I’m talking about the automated notifications, which are pretty
content-free. Here is an example:

Hello Ronan Amicel,

A new version of the nginx cookbook has been uploaded to the Opscode
community site.
You can find the new version at
https://community.opscode.com/cookbooks/nginx.
Thanks,
The Opscode Team


Ronan Amicel

«« Twitter overload?
»» Get your daily summary at http://focus.io/


#5

@joshua,

As mentioned about the bluepill v1.0.0 as:
""" bluepill v1.0.0

This cookbook has been relatively stable and is “feature complete” so
it is graduated to a 1.0.0 release. “”""

I think its still buggy with the chef-server cookbook installation via rubygems.


I installed chef_server on ec2 ubuntu10.04 using rubygems n bluepill init style.

After installing the packages, bluepill blows up.
The following is the debugg-ed log.

https://gist.github.com/1847128

Google around and found one similar issue at bluepill’s issue at GH.
https://github.com/arya/bluepill/issues/132

Are these both problem is the same one?

Why its failing?


@millisami
~ Sachin Sagar Rai
Ruby on Rails Developer
http://tfm.com.np
http://nepalonrails.tumblr.com
Sent with Sparrow (http://www.sparrowmailapp.com/?sig)

On Friday, February 17, 2012 at 7:20 AM, Ronan Amicel wrote:

On Fri, Feb 17, 2012 at 02:28, Jason J. W. Williams <jasonjwwilliams@gmail.com (mailto:jasonjwwilliams@gmail.com)> wrote:

I think these automated notification emails would be much more useful
if they included some kind of changelog.

Besides the closed tickets they list for each cookbook?

Joshua’s emails are fine.

I’m talking about the automated notifications, which are pretty content-free. Here is an example:

Hello Ronan Amicel,
A new version of the nginx cookbook has been uploaded to the Opscode community site.
You can find the new version at https://community.opscode.com/cookbooks/nginx.
Thanks,
The Opscode Team


Ronan Amicel

«« Twitter overload?
»» Get your daily summary at http://focus.io/


#6

On Thu, Feb 16, 2012 at 8:35 PM, Ronan Amicel ronan.amicel@gmail.com wrote:

I’m talking about the automated notifications, which are pretty
content-free. Here is an example:

Hello Ronan Amicel,
A new version of the nginx cookbook has been uploaded to the Opscode
community site.
You can find the new version at
https://community.opscode.com/cookbooks/nginx.

Ronan, I’ve opened an internal feature request to improve this, but I
had a hard time designing it. What content do you have in mind?

A diff either in the email or a link to a diff-tool built into the web
site sounds great in theory, but I can see many situations where it
isn’t going to be helpful because of major changes or confusing
changes when you don’t have the convenience of the history of SCM
commits.

A changelog would require a new metadata mechanism, such as a a
changelog.md file with a schema for entries so that the website could
parse it and add the changes to the email. Then you would have to get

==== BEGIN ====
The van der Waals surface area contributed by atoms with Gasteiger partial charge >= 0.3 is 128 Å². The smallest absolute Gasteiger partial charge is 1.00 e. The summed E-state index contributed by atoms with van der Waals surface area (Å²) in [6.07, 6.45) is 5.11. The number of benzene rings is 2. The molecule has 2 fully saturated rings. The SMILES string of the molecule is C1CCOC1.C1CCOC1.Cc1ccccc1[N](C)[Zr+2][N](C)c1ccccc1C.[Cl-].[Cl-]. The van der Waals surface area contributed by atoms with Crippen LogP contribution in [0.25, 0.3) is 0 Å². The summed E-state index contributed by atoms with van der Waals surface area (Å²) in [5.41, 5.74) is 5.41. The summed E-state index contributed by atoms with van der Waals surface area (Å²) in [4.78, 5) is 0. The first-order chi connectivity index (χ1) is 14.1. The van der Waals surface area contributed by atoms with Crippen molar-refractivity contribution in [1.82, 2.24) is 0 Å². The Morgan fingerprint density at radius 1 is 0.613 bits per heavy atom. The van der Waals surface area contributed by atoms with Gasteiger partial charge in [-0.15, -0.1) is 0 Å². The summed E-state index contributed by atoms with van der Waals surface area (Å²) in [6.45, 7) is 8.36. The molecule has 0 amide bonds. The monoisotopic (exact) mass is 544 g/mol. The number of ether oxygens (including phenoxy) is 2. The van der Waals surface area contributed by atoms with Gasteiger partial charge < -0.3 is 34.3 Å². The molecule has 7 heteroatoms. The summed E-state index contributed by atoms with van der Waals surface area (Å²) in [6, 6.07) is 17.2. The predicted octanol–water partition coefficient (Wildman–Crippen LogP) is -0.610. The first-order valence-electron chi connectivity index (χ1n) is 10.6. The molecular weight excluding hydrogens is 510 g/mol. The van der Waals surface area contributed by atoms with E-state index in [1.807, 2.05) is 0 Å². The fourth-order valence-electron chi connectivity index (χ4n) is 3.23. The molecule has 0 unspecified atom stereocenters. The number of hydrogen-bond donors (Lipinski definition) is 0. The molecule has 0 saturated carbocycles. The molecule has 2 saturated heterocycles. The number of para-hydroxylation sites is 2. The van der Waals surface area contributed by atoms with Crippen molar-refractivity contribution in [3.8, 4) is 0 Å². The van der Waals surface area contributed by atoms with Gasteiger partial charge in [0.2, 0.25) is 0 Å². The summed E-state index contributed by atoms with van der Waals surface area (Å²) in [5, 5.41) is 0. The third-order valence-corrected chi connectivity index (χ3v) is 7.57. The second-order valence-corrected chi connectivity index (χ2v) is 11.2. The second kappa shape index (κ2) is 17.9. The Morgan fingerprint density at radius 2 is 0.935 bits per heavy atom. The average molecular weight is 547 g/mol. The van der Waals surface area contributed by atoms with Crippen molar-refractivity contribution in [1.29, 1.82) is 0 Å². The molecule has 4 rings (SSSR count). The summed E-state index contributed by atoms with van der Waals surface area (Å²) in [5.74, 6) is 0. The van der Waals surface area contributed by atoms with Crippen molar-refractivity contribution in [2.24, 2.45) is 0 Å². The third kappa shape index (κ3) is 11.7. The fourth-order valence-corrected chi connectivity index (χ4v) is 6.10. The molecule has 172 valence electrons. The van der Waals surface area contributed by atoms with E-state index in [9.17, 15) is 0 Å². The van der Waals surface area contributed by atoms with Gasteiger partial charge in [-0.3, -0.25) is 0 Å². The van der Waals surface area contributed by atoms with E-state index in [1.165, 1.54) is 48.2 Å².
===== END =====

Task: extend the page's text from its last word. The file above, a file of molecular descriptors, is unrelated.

authors to use the mechanism. This could be encouraged by adding a
"The cookbook author did not provide a changelog entry for this
release." message, but getting everyone to do it right might not
provide a lot of value for the cost. What first comes to mind for me
is the debian changelog, which provides all the features you want, but
requires a number of tools, syntax checking, and a community
requirement for its completion for it to be that useful.

Any other ideas?

Bryan


#7

On Fri, Feb 17, 2012 at 18:19, Bryan McLellan btm@loftninjas.org wrote:

On Thu, Feb 16, 2012 at 8:35 PM, Ronan Amicel ronan.amicel@gmail.com
wrote:

I’m talking about the automated notifications, which are pretty
content-free. Here is an example:

Hello Ronan Amicel,
A new version of the nginx cookbook has been uploaded to the Opscode
community site.
You can find the new version at
https://community.opscode.com/cookbooks/nginx.

Ronan, I’ve opened an internal feature request to improve this, but I
had a hard time designing it. What content do you have in mind?

At least, it should include the current and previous version numbers.

A diff either in the email or a link to a diff-tool built into the web

site sounds great in theory, but I can see many situations where it
isn’t going to be helpful because of major changes or confusing
changes when you don’t have the convenience of the history of SCM
commits.

A changelog would require a new metadata mechanism, such as a a
changelog.md file with a schema for entries so that the website could
parse it and add the changes to the email. Then you would have to get
authors to use the mechanism. This could be encouraged by adding a
"The cookbook author did not provide a changelog entry for this
release." message, but getting everyone to do it right might not
provide a lot of value for the cost. What first comes to mind for me
is the debian changelog, which provides all the features you want, but
requires a number of tools, syntax checking, and a community
requirement for its completion for it to be that useful.

Any other ideas?

Some packages already include a changelog section in their README file. Now
that it is displayed on the community site, I can quickly get a sense of
what’s new by following the link in the email and scanning the page. For
example: http://community.opscode.com/cookbooks/nginx That’s good enough
for me, without needing to add new metadata (although standardization and
guidelines may be useful).

However, other packages don’t do this, and I am left to wonder what’s new
in this version, and my best hope is to to the source on github and read
the commit messages and/or diff between tags (or wait for Joshua’s email on
this list). For example: http://community.opscode.com/cookbooks/apache


Ronan Amicel